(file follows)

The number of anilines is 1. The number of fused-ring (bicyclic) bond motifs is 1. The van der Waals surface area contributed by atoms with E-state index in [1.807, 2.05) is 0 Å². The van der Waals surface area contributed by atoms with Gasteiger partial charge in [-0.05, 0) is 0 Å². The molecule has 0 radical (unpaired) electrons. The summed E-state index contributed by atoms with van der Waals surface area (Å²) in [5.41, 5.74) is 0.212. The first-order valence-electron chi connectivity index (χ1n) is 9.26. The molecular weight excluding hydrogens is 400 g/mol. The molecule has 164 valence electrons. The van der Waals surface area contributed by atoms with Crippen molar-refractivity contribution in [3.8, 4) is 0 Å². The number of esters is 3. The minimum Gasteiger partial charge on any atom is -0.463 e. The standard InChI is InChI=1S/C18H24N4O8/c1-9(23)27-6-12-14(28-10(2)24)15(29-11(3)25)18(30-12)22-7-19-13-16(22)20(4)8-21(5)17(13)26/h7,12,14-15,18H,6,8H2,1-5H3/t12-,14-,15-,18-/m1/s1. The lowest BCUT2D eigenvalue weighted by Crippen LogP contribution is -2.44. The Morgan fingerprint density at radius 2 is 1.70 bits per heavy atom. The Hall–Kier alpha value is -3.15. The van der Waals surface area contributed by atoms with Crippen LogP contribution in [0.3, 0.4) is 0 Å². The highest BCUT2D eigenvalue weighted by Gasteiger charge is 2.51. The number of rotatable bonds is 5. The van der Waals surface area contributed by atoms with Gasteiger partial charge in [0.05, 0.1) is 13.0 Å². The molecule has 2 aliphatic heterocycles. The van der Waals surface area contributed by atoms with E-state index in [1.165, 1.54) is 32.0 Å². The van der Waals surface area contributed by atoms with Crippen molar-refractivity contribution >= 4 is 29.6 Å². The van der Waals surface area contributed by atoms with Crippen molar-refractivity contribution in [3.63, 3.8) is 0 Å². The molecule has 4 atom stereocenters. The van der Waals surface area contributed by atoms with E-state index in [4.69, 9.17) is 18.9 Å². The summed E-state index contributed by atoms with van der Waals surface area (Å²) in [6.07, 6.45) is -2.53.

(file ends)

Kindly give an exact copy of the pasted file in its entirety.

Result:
The number of anilines is 1. The number of fused-ring (bicyclic) bond motifs is 1. The van der Waals surface area contributed by atoms with E-state index in [1.807, 2.05) is 0 Å². The van der Waals surface area contributed by atoms with Gasteiger partial charge in [-0.05, 0) is 0 Å². The molecule has 0 radical (unpaired) electrons. The summed E-state index contributed by atoms with van der Waals surface area (Å²) in [5.41, 5.74) is 0.212. The first-order valence-electron chi connectivity index (χ1n) is 9.26. The molecular weight excluding hydrogens is 400 g/mol. The molecule has 164 valence electrons. The van der Waals surface area contributed by atoms with Crippen molar-refractivity contribution in [3.8, 4) is 0 Å². The number of esters is 3. The minimum Gasteiger partial charge on any atom is -0.463 e. The standard InChI is InChI=1S/C18H24N4O8/c1-9(23)27-6-12-14(28-10(2)24)15(29-11(3)25)18(30-12)22-7-19-13-16(22)20(4)8-21(5)17(13)26/h7,12,14-15,18H,6,8H2,1-5H3/t12-,14-,15-,18-/m1/s1. The lowest BCUT2D eigenvalue weighted by Crippen LogP contribution is -2.44. The Morgan fingerprint density at radius 2 is 1.70 bits per heavy atom. The Hall–Kier alpha value is -3.15. The van der Waals surface area contributed by atoms with Crippen LogP contribution in [0.3, 0.4) is 0 Å². The highest BCUT2D eigenvalue weighted by Gasteiger charge is 2.51. The number of rotatable bonds is 5. The van der Waals surface area contributed by atoms with Gasteiger partial charge in [0.05, 0.1) is 13.0 Å². The molecule has 2 aliphatic heterocycles. The van der Waals surface area contributed by atoms with E-state index in [1.165, 1.54) is 32.0 Å². The van der Waals surface area contributed by atoms with Crippen molar-refractivity contribution >= 4 is 29.6 Å². The van der Waals surface area contributed by atoms with Crippen molar-refractivity contribution in [3.63, 3.8) is 0 Å². The molecule has 4 atom stereocenters. The van der Waals surface area contributed by atoms with E-state index in [4.69, 9.17) is 18.9 Å². The summed E-state index contributed by atoms with van der Waals surface area (Å²) in [6.07, 6.45) is -2.53.